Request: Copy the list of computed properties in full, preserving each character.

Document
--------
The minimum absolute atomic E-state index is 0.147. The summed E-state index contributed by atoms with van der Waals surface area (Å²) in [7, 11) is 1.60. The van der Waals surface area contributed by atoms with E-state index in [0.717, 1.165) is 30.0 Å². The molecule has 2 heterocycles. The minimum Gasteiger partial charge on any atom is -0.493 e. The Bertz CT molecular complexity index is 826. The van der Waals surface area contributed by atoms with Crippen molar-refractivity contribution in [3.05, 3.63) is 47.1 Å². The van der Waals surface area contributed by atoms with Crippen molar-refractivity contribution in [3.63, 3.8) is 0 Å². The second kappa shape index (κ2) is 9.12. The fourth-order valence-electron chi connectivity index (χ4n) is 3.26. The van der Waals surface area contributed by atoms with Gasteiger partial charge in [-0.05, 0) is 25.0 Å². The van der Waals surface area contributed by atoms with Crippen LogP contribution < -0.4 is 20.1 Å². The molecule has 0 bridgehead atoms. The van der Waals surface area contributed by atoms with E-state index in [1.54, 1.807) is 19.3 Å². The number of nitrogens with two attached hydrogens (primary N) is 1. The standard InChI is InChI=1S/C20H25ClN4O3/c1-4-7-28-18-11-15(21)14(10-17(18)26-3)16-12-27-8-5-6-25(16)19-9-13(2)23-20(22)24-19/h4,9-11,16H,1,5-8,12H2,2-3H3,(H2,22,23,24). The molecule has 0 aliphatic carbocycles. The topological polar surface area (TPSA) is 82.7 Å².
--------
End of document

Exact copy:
The minimum absolute atomic E-state index is 0.147. The summed E-state index contributed by atoms with van der Waals surface area (Å²) in [7, 11) is 1.60. The van der Waals surface area contributed by atoms with E-state index in [0.717, 1.165) is 30.0 Å². The molecule has 2 heterocycles. The minimum Gasteiger partial charge on any atom is -0.493 e. The Bertz CT molecular complexity index is 826. The van der Waals surface area contributed by atoms with Crippen molar-refractivity contribution in [3.05, 3.63) is 47.1 Å². The van der Waals surface area contributed by atoms with Crippen molar-refractivity contribution in [3.63, 3.8) is 0 Å². The second kappa shape index (κ2) is 9.12. The fourth-order valence-electron chi connectivity index (χ4n) is 3.26. The van der Waals surface area contributed by atoms with Gasteiger partial charge in [-0.05, 0) is 25.0 Å². The van der Waals surface area contributed by atoms with Crippen LogP contribution < -0.4 is 20.1 Å². The molecule has 0 bridgehead atoms. The van der Waals surface area contributed by atoms with E-state index in [1.54, 1.807) is 19.3 Å². The number of nitrogens with two attached hydrogens (primary N) is 1. The standard InChI is InChI=1S/C20H25ClN4O3/c1-4-7-28-18-11-15(21)14(10-17(18)26-3)16-12-27-8-5-6-25(16)19-9-13(2)23-20(22)24-19/h4,9-11,16H,1,5-8,12H2,2-3H3,(H2,22,23,24). The molecule has 0 aliphatic carbocycles. The topological polar surface area (TPSA) is 82.7 Å².